In 1551 a group of London investors sponsored Captain Thomas Wyndham to sail to the Mediterranean on his ship the Lion of London. He returned the following summer with sugar, dates, almonds, and molasses. This initiated a regular trade with Morocco and in return England exported cloth and weapons. One of the most important goods brought back from Morocco was saltpetre, a key ingredient for gunpowder.

International shipping and trading was a lucrative but risky business and merchants needed to share that uncertainty rather than the danger of losing everything. Syndicates continued to be formed as joint-stock companies to share the risk and control the market. As a reward for their investment in the voyages of discovery and in forming new trading posts each company was given a monopoly on dealings with their particular area of the world. This led to the formation of a number of other English joint-stock companies, including: the Spanish Company (1579) with Spain and Portugal (1573); the Eastern Company around the eastern Baltic sea; Morocco Company (1585) to northern Africa; the Turkey Company (1581), formed mainly by Muscovy and Spanish Company merchants to trade with Turkey; and the Venice Company (1583). An important aspect was that membership of these companies was restricted to merchants, to the exclusion of shopkeepers, artisans and ships’ captains who would all have the ability to undercut the merchants.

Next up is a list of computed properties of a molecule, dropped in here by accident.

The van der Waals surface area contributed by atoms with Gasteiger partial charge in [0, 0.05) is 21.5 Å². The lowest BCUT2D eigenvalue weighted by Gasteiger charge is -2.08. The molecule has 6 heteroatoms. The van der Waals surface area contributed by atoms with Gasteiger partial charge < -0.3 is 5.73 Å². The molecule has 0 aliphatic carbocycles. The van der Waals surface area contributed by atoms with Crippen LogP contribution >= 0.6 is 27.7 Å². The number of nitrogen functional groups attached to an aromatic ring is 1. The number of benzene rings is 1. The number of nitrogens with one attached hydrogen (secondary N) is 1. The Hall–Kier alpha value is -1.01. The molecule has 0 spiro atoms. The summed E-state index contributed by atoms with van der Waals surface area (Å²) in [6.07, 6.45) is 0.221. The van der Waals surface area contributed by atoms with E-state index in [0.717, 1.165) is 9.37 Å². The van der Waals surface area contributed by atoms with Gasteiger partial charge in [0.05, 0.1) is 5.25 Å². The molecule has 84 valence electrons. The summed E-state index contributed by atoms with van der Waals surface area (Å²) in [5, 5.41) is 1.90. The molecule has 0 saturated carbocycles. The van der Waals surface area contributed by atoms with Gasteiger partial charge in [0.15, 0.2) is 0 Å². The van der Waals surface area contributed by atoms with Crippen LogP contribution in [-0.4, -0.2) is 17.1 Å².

In 1592 fifty-three Turkey and Venice merchants joined together to form the Levant Company to trade with the eastern Mediterranean and from there overland to the Far East. Within a few years the Dutch had broken into the Far East trade with voyages around the Cape of Good Hope and members of the Levant Company followed, for which they created the separate East India Company. The first voyage to the Far East was made in 1601.

The Merchant Adventurers business was exporting cloth. These newer companies established to trade with Russia, the Mediterranean, and the Near and Far East primarily existed to import goods; any products they exported were merely as a means of part-payment for the cargoes being brought back to London. Those merchants were wealthy and powerful men from the City of London, many of whom were aldermen and Members of Parliament. They had strong links to the Royal Court, for whom their activities were useful as diplomatic missions as well as a lucrative source of Customs duties. They formed an almost entirely separate group to the longer-established Merchant Adventurers.